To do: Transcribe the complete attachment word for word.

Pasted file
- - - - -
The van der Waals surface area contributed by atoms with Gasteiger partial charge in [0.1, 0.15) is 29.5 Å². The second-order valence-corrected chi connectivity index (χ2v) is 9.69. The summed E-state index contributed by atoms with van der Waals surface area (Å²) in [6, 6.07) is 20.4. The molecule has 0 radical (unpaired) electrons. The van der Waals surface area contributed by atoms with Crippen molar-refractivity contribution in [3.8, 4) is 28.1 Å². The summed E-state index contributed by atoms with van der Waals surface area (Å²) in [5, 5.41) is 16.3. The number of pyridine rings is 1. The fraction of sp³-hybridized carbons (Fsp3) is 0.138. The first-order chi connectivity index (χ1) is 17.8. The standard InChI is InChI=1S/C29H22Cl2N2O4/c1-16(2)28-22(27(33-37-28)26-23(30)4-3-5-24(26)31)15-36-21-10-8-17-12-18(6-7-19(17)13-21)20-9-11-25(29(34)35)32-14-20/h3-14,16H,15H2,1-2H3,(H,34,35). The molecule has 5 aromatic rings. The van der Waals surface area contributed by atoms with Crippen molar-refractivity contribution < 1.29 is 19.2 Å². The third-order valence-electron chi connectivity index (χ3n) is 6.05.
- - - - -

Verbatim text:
The van der Waals surface area contributed by atoms with Gasteiger partial charge in [0.1, 0.15) is 29.5 Å². The second-order valence-corrected chi connectivity index (χ2v) is 9.69. The summed E-state index contributed by atoms with van der Waals surface area (Å²) in [6, 6.07) is 20.4. The molecule has 0 radical (unpaired) electrons. The van der Waals surface area contributed by atoms with Crippen molar-refractivity contribution in [3.8, 4) is 28.1 Å². The summed E-state index contributed by atoms with van der Waals surface area (Å²) in [5, 5.41) is 16.3. The number of pyridine rings is 1. The fraction of sp³-hybridized carbons (Fsp3) is 0.138. The first-order chi connectivity index (χ1) is 17.8. The standard InChI is InChI=1S/C29H22Cl2N2O4/c1-16(2)28-22(27(33-37-28)26-23(30)4-3-5-24(26)31)15-36-21-10-8-17-12-18(6-7-19(17)13-21)20-9-11-25(29(34)35)32-14-20/h3-14,16H,15H2,1-2H3,(H,34,35). The molecule has 5 aromatic rings. The van der Waals surface area contributed by atoms with Crippen molar-refractivity contribution < 1.29 is 19.2 Å². The third-order valence-electron chi connectivity index (χ3n) is 6.05.